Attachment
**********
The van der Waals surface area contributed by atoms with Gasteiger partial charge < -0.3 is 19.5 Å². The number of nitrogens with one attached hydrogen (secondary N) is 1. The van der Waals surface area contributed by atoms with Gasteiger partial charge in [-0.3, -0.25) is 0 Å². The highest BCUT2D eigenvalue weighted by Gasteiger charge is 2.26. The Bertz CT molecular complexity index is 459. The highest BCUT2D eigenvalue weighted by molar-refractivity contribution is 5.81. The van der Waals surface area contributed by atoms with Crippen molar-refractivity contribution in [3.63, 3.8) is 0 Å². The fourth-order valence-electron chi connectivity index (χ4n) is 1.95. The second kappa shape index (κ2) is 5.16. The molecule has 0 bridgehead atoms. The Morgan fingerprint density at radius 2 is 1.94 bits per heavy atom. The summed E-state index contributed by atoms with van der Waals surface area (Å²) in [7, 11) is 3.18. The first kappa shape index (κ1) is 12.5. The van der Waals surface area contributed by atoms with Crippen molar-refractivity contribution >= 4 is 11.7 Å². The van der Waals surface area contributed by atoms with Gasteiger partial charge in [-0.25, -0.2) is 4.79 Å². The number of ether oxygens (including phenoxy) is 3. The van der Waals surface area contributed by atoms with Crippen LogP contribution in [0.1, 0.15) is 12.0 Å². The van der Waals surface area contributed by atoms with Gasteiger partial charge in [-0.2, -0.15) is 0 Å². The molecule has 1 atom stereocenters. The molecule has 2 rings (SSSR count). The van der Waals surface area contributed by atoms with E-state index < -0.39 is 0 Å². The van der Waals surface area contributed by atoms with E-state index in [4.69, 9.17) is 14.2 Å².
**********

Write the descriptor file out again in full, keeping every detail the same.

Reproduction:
The van der Waals surface area contributed by atoms with Gasteiger partial charge < -0.3 is 19.5 Å². The number of nitrogens with one attached hydrogen (secondary N) is 1. The van der Waals surface area contributed by atoms with Gasteiger partial charge in [-0.3, -0.25) is 0 Å². The highest BCUT2D eigenvalue weighted by Gasteiger charge is 2.26. The Bertz CT molecular complexity index is 459. The highest BCUT2D eigenvalue weighted by molar-refractivity contribution is 5.81. The van der Waals surface area contributed by atoms with Crippen molar-refractivity contribution in [3.63, 3.8) is 0 Å². The fourth-order valence-electron chi connectivity index (χ4n) is 1.95. The second kappa shape index (κ2) is 5.16. The molecule has 0 bridgehead atoms. The Morgan fingerprint density at radius 2 is 1.94 bits per heavy atom. The summed E-state index contributed by atoms with van der Waals surface area (Å²) in [7, 11) is 3.18. The first kappa shape index (κ1) is 12.5. The van der Waals surface area contributed by atoms with Crippen molar-refractivity contribution >= 4 is 11.7 Å². The van der Waals surface area contributed by atoms with Gasteiger partial charge in [-0.25, -0.2) is 4.79 Å². The number of ether oxygens (including phenoxy) is 3. The van der Waals surface area contributed by atoms with Crippen LogP contribution in [0.1, 0.15) is 12.0 Å². The van der Waals surface area contributed by atoms with Gasteiger partial charge in [-0.2, -0.15) is 0 Å². The molecule has 1 atom stereocenters. The molecule has 2 rings (SSSR count). The van der Waals surface area contributed by atoms with E-state index < -0.39 is 0 Å². The van der Waals surface area contributed by atoms with E-state index in [4.69, 9.17) is 14.2 Å².